The Local newsletter is your free, daily guide to life in Colorado. For locals, by locals. Sign up today!
As Michael Bennet embarks upon a door-to-door campaign to convince voters he’s the best politician to represent Colorado in the U.S. Senate, questions about Andrew Romanoff’s decision to turn down a job offer from the White House seem to have been quelled—at least for now.
While Romanoff has emerged from that dust-up practically unscathed, he hasn’t escaped the critical pen of The Washington Post’s Dana Milbank.
Give One Year of 5280 for just $16.
Milbank remembers Romanoff as the “talented but prickly junior” editor of his college paper who “clashed so fiercely with the newspaper’s business staff that he and the publisher communicated only through memos,” wasting time on “internal squabbles.”
Milbank, who was a freshman at the time, chides Romanoff for casting his fellow Democrat, Bennet, as a Washington insider.
“The Senate needs a shock,” Milbank writes. “But accusing one of the few good ones in the chamber of insider dealing and corruption isn’t a shock—it’s politics at its most cynical.”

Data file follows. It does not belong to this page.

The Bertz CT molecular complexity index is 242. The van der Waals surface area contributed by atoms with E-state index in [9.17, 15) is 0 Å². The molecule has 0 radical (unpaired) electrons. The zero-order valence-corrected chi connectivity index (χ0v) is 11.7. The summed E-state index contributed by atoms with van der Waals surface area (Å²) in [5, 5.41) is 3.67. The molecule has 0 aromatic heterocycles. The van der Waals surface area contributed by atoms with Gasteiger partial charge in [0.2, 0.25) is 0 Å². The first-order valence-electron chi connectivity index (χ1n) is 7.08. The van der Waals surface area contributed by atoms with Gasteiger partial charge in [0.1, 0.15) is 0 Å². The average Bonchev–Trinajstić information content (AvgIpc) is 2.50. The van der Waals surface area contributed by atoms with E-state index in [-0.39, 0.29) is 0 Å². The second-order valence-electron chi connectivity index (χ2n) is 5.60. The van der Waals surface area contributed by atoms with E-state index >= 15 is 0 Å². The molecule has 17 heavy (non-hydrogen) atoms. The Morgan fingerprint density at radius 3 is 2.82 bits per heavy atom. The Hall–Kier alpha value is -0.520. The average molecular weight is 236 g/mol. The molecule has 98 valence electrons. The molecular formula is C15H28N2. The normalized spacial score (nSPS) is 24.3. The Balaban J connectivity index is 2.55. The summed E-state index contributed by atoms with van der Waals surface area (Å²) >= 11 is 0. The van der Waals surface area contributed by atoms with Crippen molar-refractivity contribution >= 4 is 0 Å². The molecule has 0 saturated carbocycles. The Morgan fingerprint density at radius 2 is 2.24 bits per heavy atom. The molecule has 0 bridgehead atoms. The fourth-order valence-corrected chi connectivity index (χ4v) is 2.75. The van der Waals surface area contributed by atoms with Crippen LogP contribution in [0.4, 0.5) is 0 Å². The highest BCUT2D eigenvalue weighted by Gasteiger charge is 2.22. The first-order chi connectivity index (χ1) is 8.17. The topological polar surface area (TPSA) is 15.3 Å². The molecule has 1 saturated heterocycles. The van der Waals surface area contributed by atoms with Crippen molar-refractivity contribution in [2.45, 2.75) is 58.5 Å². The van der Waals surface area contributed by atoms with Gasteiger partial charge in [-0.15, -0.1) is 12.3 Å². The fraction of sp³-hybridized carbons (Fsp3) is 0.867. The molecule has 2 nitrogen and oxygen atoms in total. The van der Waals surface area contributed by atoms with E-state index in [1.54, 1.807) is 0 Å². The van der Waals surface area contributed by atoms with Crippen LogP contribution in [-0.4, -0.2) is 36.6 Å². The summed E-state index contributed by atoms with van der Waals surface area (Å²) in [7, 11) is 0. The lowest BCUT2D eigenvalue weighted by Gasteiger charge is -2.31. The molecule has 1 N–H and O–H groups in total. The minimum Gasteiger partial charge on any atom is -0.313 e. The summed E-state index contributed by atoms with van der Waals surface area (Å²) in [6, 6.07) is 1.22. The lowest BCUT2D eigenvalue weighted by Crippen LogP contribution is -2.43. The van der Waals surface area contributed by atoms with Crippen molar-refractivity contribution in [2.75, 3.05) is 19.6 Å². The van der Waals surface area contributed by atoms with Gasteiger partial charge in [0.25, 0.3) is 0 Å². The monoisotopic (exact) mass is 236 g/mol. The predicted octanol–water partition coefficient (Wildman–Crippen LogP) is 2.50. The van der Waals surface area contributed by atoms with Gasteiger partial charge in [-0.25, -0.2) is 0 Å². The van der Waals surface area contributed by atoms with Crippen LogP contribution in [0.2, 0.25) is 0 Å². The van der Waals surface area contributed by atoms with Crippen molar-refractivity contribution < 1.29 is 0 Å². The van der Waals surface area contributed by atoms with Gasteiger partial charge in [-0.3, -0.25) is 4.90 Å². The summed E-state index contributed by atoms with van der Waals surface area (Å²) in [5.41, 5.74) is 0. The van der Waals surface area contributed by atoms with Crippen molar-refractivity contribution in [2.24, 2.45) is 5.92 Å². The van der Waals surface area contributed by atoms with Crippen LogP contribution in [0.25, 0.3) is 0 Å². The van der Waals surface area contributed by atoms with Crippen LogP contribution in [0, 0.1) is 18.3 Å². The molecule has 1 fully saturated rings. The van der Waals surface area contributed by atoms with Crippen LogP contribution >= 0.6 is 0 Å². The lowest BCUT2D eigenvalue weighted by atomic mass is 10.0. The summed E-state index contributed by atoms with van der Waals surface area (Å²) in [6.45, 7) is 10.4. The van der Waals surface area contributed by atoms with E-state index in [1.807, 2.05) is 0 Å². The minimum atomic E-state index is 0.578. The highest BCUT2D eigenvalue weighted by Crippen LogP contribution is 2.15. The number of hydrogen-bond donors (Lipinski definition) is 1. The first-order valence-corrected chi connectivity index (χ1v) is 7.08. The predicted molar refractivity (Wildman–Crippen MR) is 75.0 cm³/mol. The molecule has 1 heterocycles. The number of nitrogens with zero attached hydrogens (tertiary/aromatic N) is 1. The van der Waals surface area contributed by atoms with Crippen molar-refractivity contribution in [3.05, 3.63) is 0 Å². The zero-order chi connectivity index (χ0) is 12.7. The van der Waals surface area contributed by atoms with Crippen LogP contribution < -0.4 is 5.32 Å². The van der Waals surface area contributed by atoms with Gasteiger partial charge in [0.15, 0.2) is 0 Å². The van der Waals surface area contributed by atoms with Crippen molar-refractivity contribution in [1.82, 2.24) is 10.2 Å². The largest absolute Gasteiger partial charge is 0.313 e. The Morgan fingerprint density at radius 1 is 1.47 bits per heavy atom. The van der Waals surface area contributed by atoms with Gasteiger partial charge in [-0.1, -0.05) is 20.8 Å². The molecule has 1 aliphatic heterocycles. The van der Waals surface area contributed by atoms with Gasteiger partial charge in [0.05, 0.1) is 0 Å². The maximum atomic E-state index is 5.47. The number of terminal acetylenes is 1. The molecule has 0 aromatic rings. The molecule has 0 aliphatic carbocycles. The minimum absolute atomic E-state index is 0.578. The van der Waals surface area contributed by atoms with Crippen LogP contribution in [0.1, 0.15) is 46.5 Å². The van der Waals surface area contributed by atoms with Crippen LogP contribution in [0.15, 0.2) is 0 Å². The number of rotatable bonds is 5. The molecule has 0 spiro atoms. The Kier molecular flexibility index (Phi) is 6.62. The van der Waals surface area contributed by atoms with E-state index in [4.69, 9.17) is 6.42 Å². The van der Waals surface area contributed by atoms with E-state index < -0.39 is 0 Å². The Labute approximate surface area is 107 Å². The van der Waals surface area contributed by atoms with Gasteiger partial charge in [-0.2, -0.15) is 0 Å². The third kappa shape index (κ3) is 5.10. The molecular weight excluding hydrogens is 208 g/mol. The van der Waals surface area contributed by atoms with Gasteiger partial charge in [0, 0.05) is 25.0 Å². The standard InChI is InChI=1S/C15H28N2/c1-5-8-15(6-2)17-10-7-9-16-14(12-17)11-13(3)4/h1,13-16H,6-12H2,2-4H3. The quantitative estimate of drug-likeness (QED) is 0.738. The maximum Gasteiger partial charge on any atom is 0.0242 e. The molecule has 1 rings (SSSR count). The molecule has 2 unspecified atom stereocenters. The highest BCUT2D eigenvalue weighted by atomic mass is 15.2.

Meanwhile, The Denver Post digs into the tax records of the two candidates, showing that Romanoff’s humble pay stands in stark contrast to Bennet’s hefty wallet. Bennet, a Yale Law graduate, held a series of legal jobs, reaching a salary of $6.5 million in 2003.
Romanoff, a Yale undergrad who put himself through the University of Denver Law School while moonlighting as a Colorado lawmaker, earned less than $36,000 in his last year as House speaker in 2008. Romanoff’s highest earnings were $54,000 a year as a college instructor.
A U.S. senator earns $174,000 annually.